Wednesday, September 17, 2014

Can the Woollybear Catepillars Predict Winter Severity?

There has been talk that this winter may be harsh and many of my Facebook friends have been talking about seeing dark woollybear catepillars and afraid that this may mean there could be a nasty winter headed our way!

Rhonda Ferree, University of Illinois Extension, Horticulture Educator commented on my Facebook page and said that she had written an article about woollybear catepillars and winter prediction in the following article:  Woolly Bear Caterpillars and Weather Predictions

In this article, she says the following: 
"According to superstition, the amount of black on the woolly bear's bristle coating forecasts the severity of the coming winter. Ferree says, "It is the relative proportions of the black and reddish-brown portions of the caterpillar that are supposed to predict the winter." The longer the black segments on the ends of the caterpillar, the harsher the coming winter.

One of the problems with trying to forecast the winter using these insects is that the tiger moth has similar caterpillars as its larval stage. Unfortunately, there are about 260 species of the tiger moth and each species has a different color variation. Plus the caterpillars shed their skins or molt six times before reaching adult size, and their colors change with each molt.

According to Donald Lewis, Entomologist from Iowa State University, there is some year-to-year variation in the amount of black hair on these caterpillars, but the differences are caused by age and wetness. Older caterpillars have more black than young ones and caterpillars that fed and grew in an area where the fall weather was wetter have more black hair than caterpillars from dry areas. (IT HAS BEEN A WET FALL!) SKP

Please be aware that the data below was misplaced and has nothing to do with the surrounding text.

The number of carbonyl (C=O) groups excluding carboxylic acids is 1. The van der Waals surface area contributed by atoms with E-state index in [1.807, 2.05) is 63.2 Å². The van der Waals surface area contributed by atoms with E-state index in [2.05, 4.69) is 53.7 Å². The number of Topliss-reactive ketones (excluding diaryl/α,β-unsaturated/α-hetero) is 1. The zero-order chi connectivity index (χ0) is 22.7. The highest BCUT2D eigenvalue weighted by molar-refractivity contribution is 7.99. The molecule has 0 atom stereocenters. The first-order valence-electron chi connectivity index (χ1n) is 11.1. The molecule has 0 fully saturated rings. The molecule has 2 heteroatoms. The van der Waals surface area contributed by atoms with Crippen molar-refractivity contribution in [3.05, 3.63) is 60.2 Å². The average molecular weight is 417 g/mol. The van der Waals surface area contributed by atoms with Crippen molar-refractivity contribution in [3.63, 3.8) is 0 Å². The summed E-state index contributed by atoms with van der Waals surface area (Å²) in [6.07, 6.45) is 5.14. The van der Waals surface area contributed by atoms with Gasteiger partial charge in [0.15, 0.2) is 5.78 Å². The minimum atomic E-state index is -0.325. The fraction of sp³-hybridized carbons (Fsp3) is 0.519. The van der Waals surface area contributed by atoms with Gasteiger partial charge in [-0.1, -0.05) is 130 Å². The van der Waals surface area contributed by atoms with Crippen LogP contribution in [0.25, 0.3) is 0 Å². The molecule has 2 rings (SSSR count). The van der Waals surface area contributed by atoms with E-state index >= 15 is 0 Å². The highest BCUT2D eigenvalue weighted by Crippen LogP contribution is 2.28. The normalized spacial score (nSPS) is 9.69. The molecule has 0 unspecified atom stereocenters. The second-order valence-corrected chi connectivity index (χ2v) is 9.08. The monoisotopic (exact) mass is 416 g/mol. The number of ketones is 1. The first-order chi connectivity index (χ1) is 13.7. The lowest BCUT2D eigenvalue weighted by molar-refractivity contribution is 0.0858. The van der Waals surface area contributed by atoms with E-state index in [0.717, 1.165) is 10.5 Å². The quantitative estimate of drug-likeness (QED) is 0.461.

If they are going south, it is going to be a harsh winter. If they are headed north, it will be a mild winter. Rhonda was driving east and west, so she doesn't know what that means! If you don't believe woolly bears can predict the weather, you might instead want to look at pig spleens, groundhogs, hornets, persimmon seeds, or read what "The Old Farmer's Almanac" says. You can watch the weather forecasters using their high-tech equipment. Or, you can just wait and see what winter has in store for us." - Rhonda Ferree

So, I took a Facebook poll.  I asked my Facebook friends what color of woollybear catepillars that they were seeing in their "neck of the woods" and here is what they said:

Picture provided by Bridget Hill
  "He says (picture above) it's going to be mild at times and harsh at others... Lol" -Bridget Hill

Picture shared by Kaitlynn Bissonnette, University of Illinois Plant Pathology Graduate Student
"That picture (above) was from last year. But I have seen all colors in the field so far this year." -Kaitlynn Bissonnette

"You will have to cut a persimmon seed in half to get you the real scientific winter prediction." -Raymond Elder

"There are a ton of black ones at my house!" -Carrie Gordon

"I have seen dark ones crossing the country roads." -Jaynen Kates 
(Hmmmm, I should of asked her which direction they were headed!)

"85% of what I have seen so far this year have been black, a few tan, orange and two white." -Jeff Knodle

"All we have seen have been black and dark brown and maybe a couple sorrel" -April Eddington

(Sorrel? - I think she is an art teacher!)

Shannon Hadley Tester's photo.
Picture taken by Shannon Tester

"This is what I have seen (picture above)." -Shannon Tester

"I have seen black, brown, orange, and white." -Kristy DeLuka

Wendi Slightom's photo.
Picture taken by Wendi Slightom

"This is what we have (picture above) at my house. Very dark ones!" -Wendi Slightom

"Mine are very dark also." -Doris O'Malley

Picture taken by Melissa Cauble, Montgomery County Soil and Water Conservation District

Picture taken by Monte Epley
So, what is your winter prediction?

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